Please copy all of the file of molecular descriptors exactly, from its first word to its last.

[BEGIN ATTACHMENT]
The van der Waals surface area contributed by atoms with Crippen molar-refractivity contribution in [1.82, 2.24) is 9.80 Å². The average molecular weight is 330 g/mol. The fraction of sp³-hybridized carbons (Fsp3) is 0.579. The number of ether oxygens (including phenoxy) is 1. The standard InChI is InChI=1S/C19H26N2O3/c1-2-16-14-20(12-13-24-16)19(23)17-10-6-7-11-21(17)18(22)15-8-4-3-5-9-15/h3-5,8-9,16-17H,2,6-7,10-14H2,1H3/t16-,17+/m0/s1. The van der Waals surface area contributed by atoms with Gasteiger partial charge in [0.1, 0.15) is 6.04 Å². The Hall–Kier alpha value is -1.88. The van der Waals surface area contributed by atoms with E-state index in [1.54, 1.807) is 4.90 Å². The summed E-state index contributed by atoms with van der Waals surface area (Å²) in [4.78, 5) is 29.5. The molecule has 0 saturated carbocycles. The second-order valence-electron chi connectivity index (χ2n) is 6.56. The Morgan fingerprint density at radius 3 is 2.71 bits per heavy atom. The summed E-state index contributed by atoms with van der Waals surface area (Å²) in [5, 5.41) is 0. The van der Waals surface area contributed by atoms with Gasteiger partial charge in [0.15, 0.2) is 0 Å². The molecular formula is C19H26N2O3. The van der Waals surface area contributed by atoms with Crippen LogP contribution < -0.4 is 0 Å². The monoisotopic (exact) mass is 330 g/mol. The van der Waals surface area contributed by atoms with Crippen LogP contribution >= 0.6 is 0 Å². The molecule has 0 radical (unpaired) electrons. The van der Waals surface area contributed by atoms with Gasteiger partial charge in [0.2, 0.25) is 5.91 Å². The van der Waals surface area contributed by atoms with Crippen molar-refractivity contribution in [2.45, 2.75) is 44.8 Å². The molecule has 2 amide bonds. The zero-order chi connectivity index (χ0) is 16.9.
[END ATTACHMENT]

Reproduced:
The van der Waals surface area contributed by atoms with Crippen molar-refractivity contribution in [1.82, 2.24) is 9.80 Å². The average molecular weight is 330 g/mol. The fraction of sp³-hybridized carbons (Fsp3) is 0.579. The number of ether oxygens (including phenoxy) is 1. The standard InChI is InChI=1S/C19H26N2O3/c1-2-16-14-20(12-13-24-16)19(23)17-10-6-7-11-21(17)18(22)15-8-4-3-5-9-15/h3-5,8-9,16-17H,2,6-7,10-14H2,1H3/t16-,17+/m0/s1. The van der Waals surface area contributed by atoms with Gasteiger partial charge in [0.1, 0.15) is 6.04 Å². The Hall–Kier alpha value is -1.88. The van der Waals surface area contributed by atoms with E-state index in [1.54, 1.807) is 4.90 Å². The summed E-state index contributed by atoms with van der Waals surface area (Å²) in [4.78, 5) is 29.5. The molecule has 0 saturated carbocycles. The second-order valence-electron chi connectivity index (χ2n) is 6.56. The Morgan fingerprint density at radius 3 is 2.71 bits per heavy atom. The summed E-state index contributed by atoms with van der Waals surface area (Å²) in [5, 5.41) is 0. The van der Waals surface area contributed by atoms with Gasteiger partial charge in [0.15, 0.2) is 0 Å². The molecular formula is C19H26N2O3. The van der Waals surface area contributed by atoms with Crippen LogP contribution < -0.4 is 0 Å². The monoisotopic (exact) mass is 330 g/mol. The van der Waals surface area contributed by atoms with Crippen LogP contribution >= 0.6 is 0 Å². The molecule has 0 radical (unpaired) electrons. The van der Waals surface area contributed by atoms with Gasteiger partial charge in [0.2, 0.25) is 5.91 Å². The van der Waals surface area contributed by atoms with Crippen molar-refractivity contribution in [2.45, 2.75) is 44.8 Å². The molecule has 2 amide bonds. The zero-order chi connectivity index (χ0) is 16.9.